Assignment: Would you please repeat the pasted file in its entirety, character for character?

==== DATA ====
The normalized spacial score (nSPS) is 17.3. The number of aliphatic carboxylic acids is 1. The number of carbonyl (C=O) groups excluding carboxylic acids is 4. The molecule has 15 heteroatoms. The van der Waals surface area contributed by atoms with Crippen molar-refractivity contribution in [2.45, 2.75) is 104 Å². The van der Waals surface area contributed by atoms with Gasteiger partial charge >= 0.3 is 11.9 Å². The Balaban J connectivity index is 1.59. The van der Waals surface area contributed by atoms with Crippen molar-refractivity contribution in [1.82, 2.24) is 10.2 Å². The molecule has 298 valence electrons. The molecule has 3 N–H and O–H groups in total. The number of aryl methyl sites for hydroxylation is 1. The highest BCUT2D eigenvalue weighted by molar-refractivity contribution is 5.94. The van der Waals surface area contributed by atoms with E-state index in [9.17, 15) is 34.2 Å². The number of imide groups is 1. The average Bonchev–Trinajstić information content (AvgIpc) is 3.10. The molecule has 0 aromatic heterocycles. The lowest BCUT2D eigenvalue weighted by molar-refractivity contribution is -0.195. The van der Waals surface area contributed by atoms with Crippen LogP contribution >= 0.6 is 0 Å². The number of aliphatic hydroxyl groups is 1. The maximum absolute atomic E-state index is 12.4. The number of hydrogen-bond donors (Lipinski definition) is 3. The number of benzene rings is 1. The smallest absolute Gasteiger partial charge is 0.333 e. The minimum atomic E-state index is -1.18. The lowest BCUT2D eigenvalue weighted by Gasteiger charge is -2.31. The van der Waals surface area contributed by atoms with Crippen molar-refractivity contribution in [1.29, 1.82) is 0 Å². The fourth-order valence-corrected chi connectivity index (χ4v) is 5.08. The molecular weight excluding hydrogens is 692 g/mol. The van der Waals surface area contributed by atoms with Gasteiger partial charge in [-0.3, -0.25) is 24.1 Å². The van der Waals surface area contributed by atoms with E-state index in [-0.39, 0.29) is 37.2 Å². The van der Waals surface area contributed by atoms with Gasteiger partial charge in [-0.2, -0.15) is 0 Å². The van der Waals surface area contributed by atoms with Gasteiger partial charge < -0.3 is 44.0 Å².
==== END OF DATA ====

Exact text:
The normalized spacial score (nSPS) is 17.3. The number of aliphatic carboxylic acids is 1. The number of carbonyl (C=O) groups excluding carboxylic acids is 4. The molecule has 15 heteroatoms. The van der Waals surface area contributed by atoms with Crippen molar-refractivity contribution in [2.45, 2.75) is 104 Å². The van der Waals surface area contributed by atoms with Gasteiger partial charge >= 0.3 is 11.9 Å². The Balaban J connectivity index is 1.59. The van der Waals surface area contributed by atoms with Crippen molar-refractivity contribution in [1.82, 2.24) is 10.2 Å². The molecule has 298 valence electrons. The molecule has 3 N–H and O–H groups in total. The number of aryl methyl sites for hydroxylation is 1. The highest BCUT2D eigenvalue weighted by molar-refractivity contribution is 5.94. The van der Waals surface area contributed by atoms with E-state index in [9.17, 15) is 34.2 Å². The number of imide groups is 1. The average Bonchev–Trinajstić information content (AvgIpc) is 3.10. The molecule has 0 aromatic heterocycles. The lowest BCUT2D eigenvalue weighted by molar-refractivity contribution is -0.195. The van der Waals surface area contributed by atoms with Crippen LogP contribution >= 0.6 is 0 Å². The number of aliphatic hydroxyl groups is 1. The maximum absolute atomic E-state index is 12.4. The number of hydrogen-bond donors (Lipinski definition) is 3. The number of benzene rings is 1. The smallest absolute Gasteiger partial charge is 0.333 e. The minimum atomic E-state index is -1.18. The lowest BCUT2D eigenvalue weighted by Gasteiger charge is -2.31. The van der Waals surface area contributed by atoms with Crippen molar-refractivity contribution in [1.29, 1.82) is 0 Å². The fourth-order valence-corrected chi connectivity index (χ4v) is 5.08. The molecular weight excluding hydrogens is 692 g/mol. The van der Waals surface area contributed by atoms with Gasteiger partial charge in [-0.3, -0.25) is 24.1 Å². The van der Waals surface area contributed by atoms with E-state index in [-0.39, 0.29) is 37.2 Å². The van der Waals surface area contributed by atoms with Gasteiger partial charge in [-0.2, -0.15) is 0 Å². The van der Waals surface area contributed by atoms with Gasteiger partial charge < -0.3 is 44.0 Å².